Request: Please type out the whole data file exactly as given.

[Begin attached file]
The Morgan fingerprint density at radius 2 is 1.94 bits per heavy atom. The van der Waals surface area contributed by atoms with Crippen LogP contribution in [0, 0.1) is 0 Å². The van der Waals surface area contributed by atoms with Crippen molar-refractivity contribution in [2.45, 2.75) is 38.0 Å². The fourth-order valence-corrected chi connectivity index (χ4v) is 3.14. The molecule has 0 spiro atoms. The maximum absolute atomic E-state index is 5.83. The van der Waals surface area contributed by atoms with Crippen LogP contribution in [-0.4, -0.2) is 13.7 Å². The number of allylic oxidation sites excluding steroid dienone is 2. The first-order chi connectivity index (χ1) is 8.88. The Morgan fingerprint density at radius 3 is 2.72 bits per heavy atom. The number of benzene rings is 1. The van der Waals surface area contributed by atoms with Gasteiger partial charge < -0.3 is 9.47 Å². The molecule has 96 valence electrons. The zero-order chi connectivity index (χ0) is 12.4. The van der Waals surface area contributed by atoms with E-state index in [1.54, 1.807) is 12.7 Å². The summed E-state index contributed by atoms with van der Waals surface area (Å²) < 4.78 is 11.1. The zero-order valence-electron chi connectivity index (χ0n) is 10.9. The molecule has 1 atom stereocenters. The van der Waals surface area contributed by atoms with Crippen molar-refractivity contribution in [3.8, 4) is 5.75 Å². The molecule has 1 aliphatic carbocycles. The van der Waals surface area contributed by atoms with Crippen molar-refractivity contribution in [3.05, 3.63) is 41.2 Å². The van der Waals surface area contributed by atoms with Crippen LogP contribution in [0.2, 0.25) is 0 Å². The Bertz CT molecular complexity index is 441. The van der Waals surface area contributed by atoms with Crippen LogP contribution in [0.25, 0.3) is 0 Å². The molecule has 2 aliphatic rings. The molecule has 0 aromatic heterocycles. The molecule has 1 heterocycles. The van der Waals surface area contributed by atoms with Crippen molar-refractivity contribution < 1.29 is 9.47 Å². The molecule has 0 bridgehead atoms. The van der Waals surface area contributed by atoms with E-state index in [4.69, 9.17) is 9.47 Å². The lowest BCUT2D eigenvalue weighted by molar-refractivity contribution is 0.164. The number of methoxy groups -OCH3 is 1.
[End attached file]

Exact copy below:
The Morgan fingerprint density at radius 2 is 1.94 bits per heavy atom. The van der Waals surface area contributed by atoms with Crippen LogP contribution in [0, 0.1) is 0 Å². The van der Waals surface area contributed by atoms with Crippen molar-refractivity contribution in [2.45, 2.75) is 38.0 Å². The fourth-order valence-corrected chi connectivity index (χ4v) is 3.14. The molecule has 0 spiro atoms. The maximum absolute atomic E-state index is 5.83. The van der Waals surface area contributed by atoms with Crippen LogP contribution in [-0.4, -0.2) is 13.7 Å². The number of allylic oxidation sites excluding steroid dienone is 2. The first-order chi connectivity index (χ1) is 8.88. The Morgan fingerprint density at radius 3 is 2.72 bits per heavy atom. The number of benzene rings is 1. The van der Waals surface area contributed by atoms with Gasteiger partial charge < -0.3 is 9.47 Å². The molecule has 96 valence electrons. The zero-order chi connectivity index (χ0) is 12.4. The van der Waals surface area contributed by atoms with E-state index in [1.54, 1.807) is 12.7 Å². The summed E-state index contributed by atoms with van der Waals surface area (Å²) < 4.78 is 11.1. The zero-order valence-electron chi connectivity index (χ0n) is 10.9. The molecule has 1 atom stereocenters. The van der Waals surface area contributed by atoms with Crippen molar-refractivity contribution in [3.8, 4) is 5.75 Å². The molecule has 1 aliphatic carbocycles. The van der Waals surface area contributed by atoms with Crippen molar-refractivity contribution in [3.05, 3.63) is 41.2 Å². The van der Waals surface area contributed by atoms with Crippen LogP contribution in [0.2, 0.25) is 0 Å². The Bertz CT molecular complexity index is 441. The van der Waals surface area contributed by atoms with Crippen LogP contribution in [0.25, 0.3) is 0 Å². The molecule has 2 aliphatic rings. The molecule has 0 aromatic heterocycles. The molecule has 1 heterocycles. The van der Waals surface area contributed by atoms with Crippen molar-refractivity contribution < 1.29 is 9.47 Å². The molecule has 0 bridgehead atoms. The van der Waals surface area contributed by atoms with E-state index in [4.69, 9.17) is 9.47 Å². The lowest BCUT2D eigenvalue weighted by molar-refractivity contribution is 0.164. The number of methoxy groups -OCH3 is 1.